* Col. ii. 3,
+ Simplex sensus esse videtur, quascunque in nos gratias cumulat Deus, peræque ex hoc fonte manare: rectè ergo sentiunt qui nos irrigari dicunt effusis in Christum gratiis.-Calv. in loc.
conveyance of gracious influences. Truth of grace is from him, growth and strength of grace are from him ; both the least measure and a large treasure are to be had in him: “I came that they might have life, and that they might have it more abundantly," John x. 10; that is, the essence and abundance are both from him. So then we see Christ is designed to be our Joseph, to furnish our souls with a treasure; and therefore he that neglects to stock his heart from this storehouse doth undervalue the great office of Christ, and doeth what he can to frustrate the object of God, in soul's supply. This is horrible ingratitude.
A Third reason is drawn from the end and design of all providences and ordinances. They are given to be helps to promote this heart treasure. God puts a price into our hands, that we may have grace in our hearts: he gives us a summer season to lay up for this pinching winter. Naturalists say, that while the bird called halcyon sitteth on her nest there is calmness and serenity upon the sea: such halcyon days of tranquillity and gospel opportunities have we enjoyed in this tempestuous sea of the world, not to feather our nests below, much less to hatch the cockatrice eggs of sin; but to warm and ripen the brood of grace in our sculs, and to lay up a precious treasure for the evil days of old age, sickness, or persecution, and for the long day of eternity. When God affords a season, he expects things should be done in that season; and if man neglect it, his misery will be great upon him. The very ant lays up for winter, and reads a lecture to man of good husbandry. Gathering in summer is a token of wisdom, but sleeping in harvest is a sinful, shameful, beggaring practice.* God expects that we should work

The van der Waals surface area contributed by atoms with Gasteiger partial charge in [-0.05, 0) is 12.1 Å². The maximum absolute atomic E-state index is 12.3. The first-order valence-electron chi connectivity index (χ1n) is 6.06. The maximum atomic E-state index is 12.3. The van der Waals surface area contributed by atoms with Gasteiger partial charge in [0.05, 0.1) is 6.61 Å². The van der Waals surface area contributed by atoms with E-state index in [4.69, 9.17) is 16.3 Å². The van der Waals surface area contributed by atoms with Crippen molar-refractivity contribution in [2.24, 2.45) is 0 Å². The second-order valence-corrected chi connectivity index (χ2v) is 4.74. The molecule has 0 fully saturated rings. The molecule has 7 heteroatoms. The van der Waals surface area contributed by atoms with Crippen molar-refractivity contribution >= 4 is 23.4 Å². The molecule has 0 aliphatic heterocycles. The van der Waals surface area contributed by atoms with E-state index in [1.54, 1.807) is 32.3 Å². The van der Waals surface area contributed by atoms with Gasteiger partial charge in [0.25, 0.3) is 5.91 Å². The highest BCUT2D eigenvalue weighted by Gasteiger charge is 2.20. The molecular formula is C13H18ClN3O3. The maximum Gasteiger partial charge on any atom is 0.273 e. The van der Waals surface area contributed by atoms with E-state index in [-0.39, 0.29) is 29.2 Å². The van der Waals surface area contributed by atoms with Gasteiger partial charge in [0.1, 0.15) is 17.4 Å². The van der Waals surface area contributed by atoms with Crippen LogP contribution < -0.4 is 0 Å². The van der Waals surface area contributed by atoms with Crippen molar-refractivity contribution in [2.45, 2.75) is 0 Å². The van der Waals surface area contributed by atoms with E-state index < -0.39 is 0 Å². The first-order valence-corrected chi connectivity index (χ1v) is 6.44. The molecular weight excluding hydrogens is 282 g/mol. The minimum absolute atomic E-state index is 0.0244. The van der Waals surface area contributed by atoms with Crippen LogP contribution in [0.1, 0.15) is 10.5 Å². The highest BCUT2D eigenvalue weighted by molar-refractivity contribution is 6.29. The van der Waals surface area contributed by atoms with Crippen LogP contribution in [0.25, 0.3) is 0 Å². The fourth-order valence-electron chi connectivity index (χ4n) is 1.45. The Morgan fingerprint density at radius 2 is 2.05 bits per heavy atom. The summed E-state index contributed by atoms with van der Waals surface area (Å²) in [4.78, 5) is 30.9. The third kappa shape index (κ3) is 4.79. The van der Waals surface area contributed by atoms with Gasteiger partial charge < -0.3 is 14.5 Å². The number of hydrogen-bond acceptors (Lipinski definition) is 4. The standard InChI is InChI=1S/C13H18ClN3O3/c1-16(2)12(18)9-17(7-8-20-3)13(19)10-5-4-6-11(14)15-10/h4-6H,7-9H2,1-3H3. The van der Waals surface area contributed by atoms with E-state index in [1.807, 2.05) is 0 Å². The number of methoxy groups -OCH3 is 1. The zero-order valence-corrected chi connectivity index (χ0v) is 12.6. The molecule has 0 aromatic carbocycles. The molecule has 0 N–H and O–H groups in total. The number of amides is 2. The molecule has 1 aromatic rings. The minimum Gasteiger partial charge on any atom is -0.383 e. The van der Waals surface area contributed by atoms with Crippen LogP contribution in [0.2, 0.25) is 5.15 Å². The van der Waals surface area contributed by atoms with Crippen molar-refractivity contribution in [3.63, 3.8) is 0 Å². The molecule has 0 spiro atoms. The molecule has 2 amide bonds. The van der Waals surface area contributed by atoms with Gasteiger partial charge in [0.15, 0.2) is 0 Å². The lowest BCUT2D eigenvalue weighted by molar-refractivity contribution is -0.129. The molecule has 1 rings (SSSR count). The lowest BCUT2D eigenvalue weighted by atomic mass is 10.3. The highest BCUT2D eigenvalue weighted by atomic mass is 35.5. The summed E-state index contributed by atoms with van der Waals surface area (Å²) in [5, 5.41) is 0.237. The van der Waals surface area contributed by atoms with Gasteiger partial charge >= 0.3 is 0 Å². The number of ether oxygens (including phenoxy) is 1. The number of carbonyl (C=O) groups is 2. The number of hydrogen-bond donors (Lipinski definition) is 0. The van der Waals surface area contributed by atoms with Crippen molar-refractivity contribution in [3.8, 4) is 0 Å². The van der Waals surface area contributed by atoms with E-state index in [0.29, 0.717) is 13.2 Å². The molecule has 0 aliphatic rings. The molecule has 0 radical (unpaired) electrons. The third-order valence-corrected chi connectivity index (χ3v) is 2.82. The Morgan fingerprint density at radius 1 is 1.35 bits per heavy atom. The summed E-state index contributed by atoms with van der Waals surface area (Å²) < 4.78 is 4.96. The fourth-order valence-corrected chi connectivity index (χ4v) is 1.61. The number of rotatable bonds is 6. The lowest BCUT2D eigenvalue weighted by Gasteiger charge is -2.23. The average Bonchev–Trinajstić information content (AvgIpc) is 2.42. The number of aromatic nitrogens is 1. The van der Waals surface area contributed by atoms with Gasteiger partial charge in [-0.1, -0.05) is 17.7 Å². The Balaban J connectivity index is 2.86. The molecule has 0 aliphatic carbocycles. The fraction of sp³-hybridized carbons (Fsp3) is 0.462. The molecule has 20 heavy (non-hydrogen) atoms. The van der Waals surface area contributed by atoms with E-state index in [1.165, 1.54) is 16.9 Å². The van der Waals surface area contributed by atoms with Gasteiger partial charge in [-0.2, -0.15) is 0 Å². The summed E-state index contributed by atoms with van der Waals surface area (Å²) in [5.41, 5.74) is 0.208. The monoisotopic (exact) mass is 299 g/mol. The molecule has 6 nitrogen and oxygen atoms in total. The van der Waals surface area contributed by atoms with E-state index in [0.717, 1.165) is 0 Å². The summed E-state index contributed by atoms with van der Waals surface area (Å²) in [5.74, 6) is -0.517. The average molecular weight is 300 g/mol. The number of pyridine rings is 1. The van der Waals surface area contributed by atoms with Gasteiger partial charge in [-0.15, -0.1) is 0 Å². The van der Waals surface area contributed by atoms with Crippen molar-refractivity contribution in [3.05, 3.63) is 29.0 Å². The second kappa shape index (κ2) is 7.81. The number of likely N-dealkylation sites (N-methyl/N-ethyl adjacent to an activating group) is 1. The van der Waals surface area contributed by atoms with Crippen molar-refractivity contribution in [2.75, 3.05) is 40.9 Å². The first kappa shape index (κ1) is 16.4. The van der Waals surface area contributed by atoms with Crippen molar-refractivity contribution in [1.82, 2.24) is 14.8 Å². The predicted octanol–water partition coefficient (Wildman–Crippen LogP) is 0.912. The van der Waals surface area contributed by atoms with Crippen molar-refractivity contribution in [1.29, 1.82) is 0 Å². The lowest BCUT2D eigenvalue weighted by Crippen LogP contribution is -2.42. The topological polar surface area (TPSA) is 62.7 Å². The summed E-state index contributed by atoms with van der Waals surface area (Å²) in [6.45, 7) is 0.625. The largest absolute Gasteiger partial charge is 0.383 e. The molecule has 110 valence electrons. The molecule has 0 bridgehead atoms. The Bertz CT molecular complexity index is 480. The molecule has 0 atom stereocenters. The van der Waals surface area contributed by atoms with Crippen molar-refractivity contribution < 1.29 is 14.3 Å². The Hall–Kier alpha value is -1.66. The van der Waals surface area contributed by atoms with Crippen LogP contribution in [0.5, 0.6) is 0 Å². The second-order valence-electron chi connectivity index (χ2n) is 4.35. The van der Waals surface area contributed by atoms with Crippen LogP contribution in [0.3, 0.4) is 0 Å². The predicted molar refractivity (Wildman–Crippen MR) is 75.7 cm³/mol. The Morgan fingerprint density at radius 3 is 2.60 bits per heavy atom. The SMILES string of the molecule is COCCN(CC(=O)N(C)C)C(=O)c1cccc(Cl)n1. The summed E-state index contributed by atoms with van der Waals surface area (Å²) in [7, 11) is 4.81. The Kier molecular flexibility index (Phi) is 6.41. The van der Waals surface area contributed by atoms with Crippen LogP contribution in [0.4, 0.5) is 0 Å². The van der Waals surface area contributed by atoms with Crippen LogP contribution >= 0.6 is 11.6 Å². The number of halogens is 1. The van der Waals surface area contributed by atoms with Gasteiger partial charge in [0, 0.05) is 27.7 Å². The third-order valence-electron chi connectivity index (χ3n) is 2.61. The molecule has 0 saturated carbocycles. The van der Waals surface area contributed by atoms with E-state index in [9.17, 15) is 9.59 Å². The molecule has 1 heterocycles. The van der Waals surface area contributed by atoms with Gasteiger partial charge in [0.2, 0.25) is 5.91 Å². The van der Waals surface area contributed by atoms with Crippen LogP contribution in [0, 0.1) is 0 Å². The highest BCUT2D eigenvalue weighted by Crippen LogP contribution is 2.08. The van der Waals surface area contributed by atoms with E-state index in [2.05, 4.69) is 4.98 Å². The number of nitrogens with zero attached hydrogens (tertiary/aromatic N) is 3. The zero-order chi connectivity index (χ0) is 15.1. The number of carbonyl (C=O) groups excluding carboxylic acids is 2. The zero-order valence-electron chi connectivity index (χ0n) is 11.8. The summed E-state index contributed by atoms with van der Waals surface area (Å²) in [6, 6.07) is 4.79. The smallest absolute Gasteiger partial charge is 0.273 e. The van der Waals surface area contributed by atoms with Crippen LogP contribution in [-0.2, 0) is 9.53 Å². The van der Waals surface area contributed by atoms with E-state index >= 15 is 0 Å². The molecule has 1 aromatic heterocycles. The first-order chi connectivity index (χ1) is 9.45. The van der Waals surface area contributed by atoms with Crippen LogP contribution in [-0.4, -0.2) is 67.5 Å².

Eccles. viii. 6, 8. Prov. vi. 6. Prov. x. 5. Formica, apis, et ciconia, sunt verè laicorum libri.
in the light, and walk in the day, while this day of grace lasts, John xii. 35. It is a sad astonishing thing, that God should hold men a candle for them to play by; especially when time is short and uncertain-death and eternity are so near, and of such vast consequence. O what a confounding question will that be one day— "Wherefore is there a price in the hand of a fool to get wisdom, seeing he hath no heart to it?" Prov. xvii. 16. Observe it, God takes a strict account of our helps and of our hoard, and expects a due proportion. O what a sad reckoning will many make, whose negligence will be condemned by the diligence of brute creatures, and heathen philosophers in moral studies;* yea, by the light of their own consciences!